To read more about our students' experiences, click here.
Students in the learning communities take the ACS class that all first-year students take, but are in a section of ACS associated with their themed community. Students also are enrolled in an additional discussion class that meets once-a-week for 75 minutes, usually in the residence hall. The discussion class meets from the beginning of the school year until late February. The one-credit class is an “extra” class, and is geared to engage students in conversations, activities, and reflections related to the theme. It is designed to add value to the first year experience, not to be burdensome in light of students’ academic commitments. Students from all four colleges participate very successfully. Additional optional co-curricular programming is also offered to students through the Hop On the Bus series.
Students may indicate a first choice and a second choice community. If more students sign up than we have space for, you will be housed with other first-year students and be placed in a section of ACS. We will also automatically put your name on a wait-list for the theme(s) you expressed interest in. Should you decide you do not want to be on the wait list, simply contact us and we will remove your name (through e-mail firstname.lastname@example.org or by phone at 610-519-4550).
Yes. You will indicate on the learning community form and housing contract who your preferred roommate is. The preferred roommate also should complete the learning community form. We will make every effort to accommodate the roommate requests; if there are extenuating circumstances, we will reach out. If you have questions, please contact us, email@example.com. To reiterate: all roommates must complete the learning community form and name each other as "preferred."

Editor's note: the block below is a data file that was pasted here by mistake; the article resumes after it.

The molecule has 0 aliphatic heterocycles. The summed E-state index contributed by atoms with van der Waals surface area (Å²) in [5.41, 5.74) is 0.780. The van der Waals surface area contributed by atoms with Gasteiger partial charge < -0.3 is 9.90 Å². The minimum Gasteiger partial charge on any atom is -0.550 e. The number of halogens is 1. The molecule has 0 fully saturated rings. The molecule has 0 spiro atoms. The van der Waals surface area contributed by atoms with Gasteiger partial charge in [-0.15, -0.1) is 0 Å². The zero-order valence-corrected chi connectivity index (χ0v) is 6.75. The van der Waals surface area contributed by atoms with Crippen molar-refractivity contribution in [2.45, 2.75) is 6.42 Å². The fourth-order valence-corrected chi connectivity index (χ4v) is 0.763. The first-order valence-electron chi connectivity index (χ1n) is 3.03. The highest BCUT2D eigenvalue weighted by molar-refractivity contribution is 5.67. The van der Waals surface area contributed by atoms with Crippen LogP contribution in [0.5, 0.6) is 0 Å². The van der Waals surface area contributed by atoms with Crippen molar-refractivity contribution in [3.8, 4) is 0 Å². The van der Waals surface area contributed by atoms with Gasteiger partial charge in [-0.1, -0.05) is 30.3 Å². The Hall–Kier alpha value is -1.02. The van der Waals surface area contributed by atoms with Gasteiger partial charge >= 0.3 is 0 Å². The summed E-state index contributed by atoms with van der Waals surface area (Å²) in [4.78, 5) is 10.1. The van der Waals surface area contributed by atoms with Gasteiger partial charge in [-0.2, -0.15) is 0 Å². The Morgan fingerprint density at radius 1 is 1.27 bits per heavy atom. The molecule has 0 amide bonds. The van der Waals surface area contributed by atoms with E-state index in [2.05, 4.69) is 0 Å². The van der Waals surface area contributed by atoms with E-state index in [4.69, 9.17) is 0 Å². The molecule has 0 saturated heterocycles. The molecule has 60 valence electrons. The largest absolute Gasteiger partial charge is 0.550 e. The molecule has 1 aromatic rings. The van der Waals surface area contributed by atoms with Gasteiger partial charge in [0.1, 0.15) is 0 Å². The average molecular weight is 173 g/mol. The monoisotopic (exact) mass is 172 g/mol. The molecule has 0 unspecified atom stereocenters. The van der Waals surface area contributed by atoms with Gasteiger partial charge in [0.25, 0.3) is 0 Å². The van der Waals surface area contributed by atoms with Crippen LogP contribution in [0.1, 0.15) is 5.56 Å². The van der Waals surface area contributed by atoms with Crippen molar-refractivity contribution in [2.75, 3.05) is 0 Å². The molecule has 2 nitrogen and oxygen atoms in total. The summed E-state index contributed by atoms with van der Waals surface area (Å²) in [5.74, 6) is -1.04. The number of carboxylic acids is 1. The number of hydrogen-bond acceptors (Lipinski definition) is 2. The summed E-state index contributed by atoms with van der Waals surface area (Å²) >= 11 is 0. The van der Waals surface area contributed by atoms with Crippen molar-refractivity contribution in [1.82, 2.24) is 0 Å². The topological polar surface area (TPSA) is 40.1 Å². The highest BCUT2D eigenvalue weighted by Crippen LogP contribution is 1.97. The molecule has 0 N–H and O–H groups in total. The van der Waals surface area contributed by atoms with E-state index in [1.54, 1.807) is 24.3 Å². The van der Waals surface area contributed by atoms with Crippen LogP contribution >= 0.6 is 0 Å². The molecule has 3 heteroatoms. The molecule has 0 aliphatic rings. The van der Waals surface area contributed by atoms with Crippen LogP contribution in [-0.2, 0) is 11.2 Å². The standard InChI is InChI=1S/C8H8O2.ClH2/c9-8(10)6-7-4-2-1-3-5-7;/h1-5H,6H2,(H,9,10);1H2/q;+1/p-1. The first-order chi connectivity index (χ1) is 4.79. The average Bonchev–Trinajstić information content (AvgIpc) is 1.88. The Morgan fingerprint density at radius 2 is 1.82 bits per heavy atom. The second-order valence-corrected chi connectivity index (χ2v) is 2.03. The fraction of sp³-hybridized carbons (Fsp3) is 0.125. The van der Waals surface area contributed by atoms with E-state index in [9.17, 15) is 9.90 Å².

Yes. Students from all four colleges (Liberal Arts & Sciences, Engineering, Nursing, and Business) participate since all first-year students take the Humanities seminar (ACS) for two semesters, the foundation of the learning communities. The Caritas: Service Learning Community is limited to students in ARTS or VSB because of scheduling constraints and time at the service sites. Once you are placed in a learning community, your class schedule will automatically be adjusted to register you for the appropriate section of ACS and the one-credit discussion class.
In most cases, no. Students who are on sports teams are welcomed to participate in the learning communities. However, some student athletes have found that living with another student on their team is desirable, or find, with required practice times, they do not wish to make additional time commitments. If you are considering participating in a learning community and you are a varsity athlete, be realistic about your time management skills. Being a varsity athlete does require a significant time commitment, along with your normal academic load.
Students participating in learning communities will be housed in a designated hall on south campus for the 2019-2020 school year.
Yes. The Halls are co-educational by floor. Each floor/gender has its own bathrooms.